So my levels of understanding and my boundaries of coping have.. ahem.. stretched. A lot. When eating food becomes tricky because it is a major sensory issue you kinda get to a point where you’ll do anything to get your kid to eat.



Here are the things I have done and will do to get my picky eater to eat:

Let her eat in the bath.

Let her to eat in the shower.

Let her eat under the table.

Let her eat sitting on the table.

Let her eat walking around.

Let her eat whilst dancing.

Let her eat (risotto) with her hands.

Let her eat on the couch.

Let her eat in the car.

Let her eat breakfast for dinner.

Let her eat dinner for breakfast.

Let her eat three serves of dinner.

Let her eat two broccoli heads over the space of a day.

Let her eat the same thing for a week solid.

Let her eat everything covered in tomato sauce.

Let her eat hot chips five times a week.

I have used bento boxes.

Bento picks.

I have wrapped food in wrapping paper for her to eat.

I have even let her pretend she was a dog and eat food off the (clean) floor.


Seriously. The extent to which I will go to so that my child will just eat her food I don’t think actually has any bounds. And if I haven’t explored them already I have no doubt I’ll discover them one day.





Shopping Centre Survival Tips

When you are a parent of a child with special needs often times simple daily life functioning things like going to the shops for example, aren’t actually that simple.

Usually there are three options: 1. Go to the shops alone. 2. Go to the shops with the child and deal with the inevitable meltdown later. 3. Go to the shops with the child and luckily come home unscathed. Usually for us, it’s option 1. Or rather, PapaGirlTribe goes to the shops on HIS own because yeah.. I don’t do groceries – not when his method is so perfect! *cough he’s a perfectionist & an awesome planner with an incredible memory for shop-layout and shopping trip efficiency cough*


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Shopping centres can be really overwhelming for autistic children (and adults!). They’re noisy, there’s always lots of people, they’re often strong-smelling and those fluorescent lights are harsh on the eyes. Because autistic children take in their surroundings and absorb so much around them, it’s no surprise that shopping centre trips can be met with meltdowns, screaming and what may look like “bad behaviour” but is actually a child who isn’t coping.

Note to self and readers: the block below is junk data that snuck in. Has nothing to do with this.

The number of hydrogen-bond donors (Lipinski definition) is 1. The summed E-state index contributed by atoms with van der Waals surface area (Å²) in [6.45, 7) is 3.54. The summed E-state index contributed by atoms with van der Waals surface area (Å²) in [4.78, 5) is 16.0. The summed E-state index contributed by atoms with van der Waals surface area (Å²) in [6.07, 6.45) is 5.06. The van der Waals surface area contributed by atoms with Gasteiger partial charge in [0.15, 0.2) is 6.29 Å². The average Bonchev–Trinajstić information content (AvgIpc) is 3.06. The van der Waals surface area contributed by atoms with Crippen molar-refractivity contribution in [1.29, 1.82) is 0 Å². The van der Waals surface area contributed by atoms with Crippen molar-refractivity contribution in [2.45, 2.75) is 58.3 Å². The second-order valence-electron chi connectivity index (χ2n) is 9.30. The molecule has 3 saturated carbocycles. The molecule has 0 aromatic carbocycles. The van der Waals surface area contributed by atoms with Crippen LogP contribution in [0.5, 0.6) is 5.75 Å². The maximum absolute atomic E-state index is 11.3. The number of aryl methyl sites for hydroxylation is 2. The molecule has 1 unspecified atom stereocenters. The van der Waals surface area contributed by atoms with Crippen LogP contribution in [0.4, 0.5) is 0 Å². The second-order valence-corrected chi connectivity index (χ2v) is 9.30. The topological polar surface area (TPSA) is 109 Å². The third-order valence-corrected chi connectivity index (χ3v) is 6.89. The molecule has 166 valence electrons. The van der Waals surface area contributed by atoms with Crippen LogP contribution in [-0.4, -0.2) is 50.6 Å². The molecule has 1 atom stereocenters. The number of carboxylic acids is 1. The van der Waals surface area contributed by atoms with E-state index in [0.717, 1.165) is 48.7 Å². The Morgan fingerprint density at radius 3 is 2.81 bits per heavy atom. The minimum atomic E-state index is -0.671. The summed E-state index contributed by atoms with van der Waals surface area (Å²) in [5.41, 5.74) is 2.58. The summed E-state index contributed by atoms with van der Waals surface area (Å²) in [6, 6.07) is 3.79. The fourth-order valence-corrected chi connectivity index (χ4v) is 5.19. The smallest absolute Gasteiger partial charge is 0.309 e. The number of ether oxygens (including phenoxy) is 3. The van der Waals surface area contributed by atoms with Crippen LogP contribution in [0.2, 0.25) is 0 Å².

As is usual within our tribe of girls; our daughters who are autistic have conflicting triggers. This means that Wilding copes with grocery shopping really well, but Sno doesn’t at all. Life happens though and when the inevitable time comes around however and we have to go to grab groceries and take Sno, there are a few things we can do to ensure she manages better and doesn’t have a huge meltdown afterward.

  1. Go Equipped.
    This means for Sno to wear one earplug (or both, depending on the day) to help drown out atmospheric noise. She also copes better when she wears a fidget bracelet (we buy Zippy ones from Sensory Oasis For Kids) and she also likes the plastic coils that are used for hair ties that you can buy cheaply from the supermarket. I’ve also found placing a little bit of super soft fabric in her pocket for her to stroke and fiddle with helps keep her calm, too. What tools you bring along to help your child cope will depend on their individual sensory profile – which is different for each child.
  2. Plan Your Route.
    Don’t make the mistake of dragging said sensory-sensitive child all over the shop from one end to the other, and back. It really helps to work out what you need beforehand and where those items are, and plan your trip to the shops accordingly so you aren’t double-tracking back and forth.
  3. Avoid Browsing – Take A List!
    Standing around and browsing aisles vaguely probably isn’t the best approach for groceries. The more time spent within the supermarket without purpose, the more time spent for your child to get overloaded and build up. Write a list before you go and even involve your child by helping you get the items. Having a purpose whilst out is going to help your child with coping.
  4. Take Snacks!
    If your child is younger and can sit in a trolley or even on your back, I’d recommend bringing food. Some crunchy food that can provide calming oral sensory input might be helpful with self-regulation. Whether the food is consumed during the act of grocery shopping or before or after – it doesn’t matter. Food is a good distraction and diffuser of tension and if it’s crunchy or chewy, even better!
  5. Allow For Down Time Afterwards.
    So you’ve survived the grocery trip – hooray! Even if it all went to crap, you’re done now. Take a big breath. Now is the time to make sure your child has plenty of Quiet time to recuperate and recharge, if you want to avoid a meltdown or if your child needs to recover from one. Allow your child to have however long they need to recentre themselves; every child is different with their calming preferences – Sno loves to lose herself in a book whilst laying on her faux minkee blanket, and Wilding enjoys zoning out with the iPad and some crackers. We have even been known to bring the iPod in the car and encourage Sno to turn it on with some calming music of her choice and use her noise-cancelling headphones as soon as she gets in. On days that going to the supermarket is unavoidable – always make down time afterwards your biggest priority.